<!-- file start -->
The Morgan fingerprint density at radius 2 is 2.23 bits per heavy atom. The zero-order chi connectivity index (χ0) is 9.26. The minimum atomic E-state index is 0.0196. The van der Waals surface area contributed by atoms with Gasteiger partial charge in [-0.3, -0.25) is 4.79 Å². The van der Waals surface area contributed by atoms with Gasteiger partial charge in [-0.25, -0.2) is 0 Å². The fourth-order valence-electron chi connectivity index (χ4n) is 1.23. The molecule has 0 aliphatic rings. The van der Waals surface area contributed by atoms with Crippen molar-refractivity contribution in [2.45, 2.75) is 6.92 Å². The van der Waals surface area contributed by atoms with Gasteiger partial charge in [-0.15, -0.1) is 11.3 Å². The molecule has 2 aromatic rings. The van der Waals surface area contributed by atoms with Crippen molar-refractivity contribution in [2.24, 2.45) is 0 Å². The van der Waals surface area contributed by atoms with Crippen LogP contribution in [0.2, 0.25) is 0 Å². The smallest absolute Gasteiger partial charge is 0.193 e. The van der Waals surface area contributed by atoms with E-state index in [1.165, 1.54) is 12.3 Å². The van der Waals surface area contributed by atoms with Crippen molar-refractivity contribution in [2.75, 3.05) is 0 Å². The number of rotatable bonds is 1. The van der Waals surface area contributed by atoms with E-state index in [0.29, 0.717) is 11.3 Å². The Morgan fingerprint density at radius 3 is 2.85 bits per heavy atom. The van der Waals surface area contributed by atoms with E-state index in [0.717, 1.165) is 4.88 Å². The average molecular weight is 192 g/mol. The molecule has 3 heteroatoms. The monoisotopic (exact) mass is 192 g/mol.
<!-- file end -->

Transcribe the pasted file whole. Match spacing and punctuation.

The Morgan fingerprint density at radius 2 is 2.23 bits per heavy atom. The zero-order chi connectivity index (χ0) is 9.26. The minimum atomic E-state index is 0.0196. The van der Waals surface area contributed by atoms with Gasteiger partial charge in [-0.3, -0.25) is 4.79 Å². The van der Waals surface area contributed by atoms with Gasteiger partial charge in [-0.25, -0.2) is 0 Å². The fourth-order valence-electron chi connectivity index (χ4n) is 1.23. The molecule has 0 aliphatic rings. The van der Waals surface area contributed by atoms with Crippen molar-refractivity contribution in [2.45, 2.75) is 6.92 Å². The van der Waals surface area contributed by atoms with Gasteiger partial charge in [-0.15, -0.1) is 11.3 Å². The molecule has 2 aromatic rings. The van der Waals surface area contributed by atoms with Crippen molar-refractivity contribution in [2.24, 2.45) is 0 Å². The van der Waals surface area contributed by atoms with Crippen LogP contribution in [0.2, 0.25) is 0 Å². The smallest absolute Gasteiger partial charge is 0.193 e. The van der Waals surface area contributed by atoms with E-state index in [1.165, 1.54) is 12.3 Å². The van der Waals surface area contributed by atoms with Crippen molar-refractivity contribution in [2.75, 3.05) is 0 Å². The number of rotatable bonds is 1. The van der Waals surface area contributed by atoms with E-state index in [0.29, 0.717) is 11.3 Å². The Morgan fingerprint density at radius 3 is 2.85 bits per heavy atom. The van der Waals surface area contributed by atoms with E-state index in [0.717, 1.165) is 4.88 Å². The average molecular weight is 192 g/mol. The molecule has 3 heteroatoms. The monoisotopic (exact) mass is 192 g/mol.